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Thailand disappointed to be on USTR watchlist yet again

World News | April 28, 2008


Kevin Grogan

The Thai government has expressed disappointment at finding itself once again on the USA’s ‘priority watch list,’ a ranking of serial violators of intellectual property, a decision which reflects the country’s policy of compulsory licensing for certain drugs.

The United States Trade Representative (USTR) has issued its annual ‘Special 301’ report, the centrepiece of which is the priority watch list of the worst offenders. Thailand is on there again, along with Argentina, Chile, China, India, Israel, Pakistan, Russia and Venezuela.

The report says that while the USA “recognises the importance of Thailand’s public health challenges”, the issuing of compulsory licences on patented drugs “have contributed to continuing concerns regarding the adequate and effective protection” of IP. The USTR adds that it is “awaiting further information on the new Thai government’s approach in this area”.

In late 2006 and early 2007, compulsory licences were issued by the then-military government to allow generic versions of Merck & Co’s Stocrin (efavirenz) and Abbott Laboratories’ Kaletra (lopinavir/ritonavir), both HIV/AIDS drugs, plus Sanofi-Aventis/Bristol-Myers Squibb’s antiplatelet blockbuster Plavix (clopidogrel). They have since been joined by Sanofi’s Taxotere (docetaxel), Roche/Genentech’s Tarceva (erlotinib) and Novartis’ Femara (letrozole) and Glivec/Gleevec (imatinib), though the latter licence was cancelled after the Swiss firm agreed to supply it free to hundreds of leukemia patients in Thailand.

There were rumours that the new Thai government was thinking of abandoning the programme but it remains in place. Nevertheless, Thailand’s Foreign Minister Noppadon Patama said the government was surprised by the decision, saying that over the past year, charges have been brought against 7,000 IP violators and 6.7 million fake products have been destroyed. However it appears that the USA is more interested in compulsory licensing on drugs than a pile of pirate DVDs.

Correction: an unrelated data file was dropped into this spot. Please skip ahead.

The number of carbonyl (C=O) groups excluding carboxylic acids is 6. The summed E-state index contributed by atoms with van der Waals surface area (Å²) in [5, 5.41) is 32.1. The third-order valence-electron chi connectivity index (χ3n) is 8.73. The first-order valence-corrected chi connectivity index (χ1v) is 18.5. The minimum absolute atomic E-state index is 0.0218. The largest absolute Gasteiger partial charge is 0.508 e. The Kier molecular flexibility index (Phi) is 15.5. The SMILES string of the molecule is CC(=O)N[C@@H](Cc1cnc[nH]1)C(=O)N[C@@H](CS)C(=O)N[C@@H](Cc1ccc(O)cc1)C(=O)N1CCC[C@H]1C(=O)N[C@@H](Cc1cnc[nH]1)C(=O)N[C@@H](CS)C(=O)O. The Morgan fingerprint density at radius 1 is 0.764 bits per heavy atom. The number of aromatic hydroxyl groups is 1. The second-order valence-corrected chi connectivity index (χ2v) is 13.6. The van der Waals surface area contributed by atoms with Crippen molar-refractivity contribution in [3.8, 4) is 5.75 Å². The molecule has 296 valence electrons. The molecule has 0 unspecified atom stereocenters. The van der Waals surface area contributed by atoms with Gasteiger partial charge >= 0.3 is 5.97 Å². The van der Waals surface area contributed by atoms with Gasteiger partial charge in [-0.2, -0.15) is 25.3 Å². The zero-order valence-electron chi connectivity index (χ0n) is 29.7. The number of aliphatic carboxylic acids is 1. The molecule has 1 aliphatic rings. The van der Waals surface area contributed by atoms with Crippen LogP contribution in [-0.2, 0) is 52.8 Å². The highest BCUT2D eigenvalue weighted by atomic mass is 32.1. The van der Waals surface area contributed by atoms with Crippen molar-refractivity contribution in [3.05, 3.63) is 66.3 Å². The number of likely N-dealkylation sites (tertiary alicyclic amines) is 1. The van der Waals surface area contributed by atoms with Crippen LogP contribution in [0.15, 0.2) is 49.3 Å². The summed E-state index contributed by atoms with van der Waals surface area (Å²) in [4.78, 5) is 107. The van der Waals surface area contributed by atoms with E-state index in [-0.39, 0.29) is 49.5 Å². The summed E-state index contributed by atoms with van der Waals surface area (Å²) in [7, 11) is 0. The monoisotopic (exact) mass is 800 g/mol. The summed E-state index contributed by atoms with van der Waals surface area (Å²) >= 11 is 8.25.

This would seem to be the view of Washington, DC-based corporate accountability group Essential Action and its director Robert Weissman, said that last year, when USTR placed Thailand on the list, “we labelled the action ‘outrageous, cynical, shameful.’ Unfortunately, nothing has changed”.

Noting that Thailand’s compulsory licensing policy is perfectly legal seeing as the move falls within the World Trade Organisation’s Trade-related Aspects of Intellectual Property Rights (TRIPs) rules, Mr Weissman said that the government is simply lowering the prices of medicines and making important drugs available to people “without regard to income”. However, “instead of congratulating Thailand, the USA denounces and saber-rattles”, he added.

Mr Weissman went on to say that “USTR knows it has no reasonable complaint against Thailand, but that big pharma wants it to say something”. It has said something, but “in such an imprecise way that it is impossible to pinpoint what the agency is concerned about or what it wants”.

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